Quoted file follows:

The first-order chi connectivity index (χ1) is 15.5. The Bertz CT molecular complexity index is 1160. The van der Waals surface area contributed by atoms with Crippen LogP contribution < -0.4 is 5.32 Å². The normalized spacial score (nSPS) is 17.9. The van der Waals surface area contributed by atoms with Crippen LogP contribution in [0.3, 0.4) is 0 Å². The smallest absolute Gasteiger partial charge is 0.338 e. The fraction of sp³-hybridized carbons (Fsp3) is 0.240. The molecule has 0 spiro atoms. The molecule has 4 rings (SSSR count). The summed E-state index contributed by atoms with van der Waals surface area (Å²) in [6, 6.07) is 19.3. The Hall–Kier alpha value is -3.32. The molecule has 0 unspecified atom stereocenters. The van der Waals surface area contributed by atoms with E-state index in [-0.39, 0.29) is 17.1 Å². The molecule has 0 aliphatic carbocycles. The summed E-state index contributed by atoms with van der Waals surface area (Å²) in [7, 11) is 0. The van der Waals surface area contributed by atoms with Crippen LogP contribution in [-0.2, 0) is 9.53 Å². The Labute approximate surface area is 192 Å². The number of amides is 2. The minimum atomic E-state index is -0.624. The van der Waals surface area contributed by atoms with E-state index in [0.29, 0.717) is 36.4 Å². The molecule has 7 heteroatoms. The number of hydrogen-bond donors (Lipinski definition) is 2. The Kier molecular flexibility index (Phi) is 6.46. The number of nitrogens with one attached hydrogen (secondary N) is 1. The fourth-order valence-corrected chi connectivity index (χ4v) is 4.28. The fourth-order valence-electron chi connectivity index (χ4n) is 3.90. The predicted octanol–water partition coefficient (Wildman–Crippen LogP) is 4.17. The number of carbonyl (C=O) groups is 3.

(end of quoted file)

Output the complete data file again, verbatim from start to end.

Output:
The first-order chi connectivity index (χ1) is 15.5. The Bertz CT molecular complexity index is 1160. The van der Waals surface area contributed by atoms with Crippen LogP contribution < -0.4 is 5.32 Å². The normalized spacial score (nSPS) is 17.9. The van der Waals surface area contributed by atoms with Crippen LogP contribution in [0.3, 0.4) is 0 Å². The smallest absolute Gasteiger partial charge is 0.338 e. The fraction of sp³-hybridized carbons (Fsp3) is 0.240. The molecule has 0 spiro atoms. The molecule has 4 rings (SSSR count). The summed E-state index contributed by atoms with van der Waals surface area (Å²) in [6, 6.07) is 19.3. The Hall–Kier alpha value is -3.32. The molecule has 0 unspecified atom stereocenters. The van der Waals surface area contributed by atoms with E-state index in [-0.39, 0.29) is 17.1 Å². The molecule has 0 aliphatic carbocycles. The summed E-state index contributed by atoms with van der Waals surface area (Å²) in [7, 11) is 0. The van der Waals surface area contributed by atoms with Crippen LogP contribution in [-0.2, 0) is 9.53 Å². The Labute approximate surface area is 192 Å². The number of amides is 2. The minimum atomic E-state index is -0.624. The van der Waals surface area contributed by atoms with E-state index in [0.29, 0.717) is 36.4 Å². The molecule has 7 heteroatoms. The number of hydrogen-bond donors (Lipinski definition) is 2. The Kier molecular flexibility index (Phi) is 6.46. The number of nitrogens with one attached hydrogen (secondary N) is 1. The fourth-order valence-corrected chi connectivity index (χ4v) is 4.28. The fourth-order valence-electron chi connectivity index (χ4n) is 3.90. The predicted octanol–water partition coefficient (Wildman–Crippen LogP) is 4.17. The number of carbonyl (C=O) groups is 3.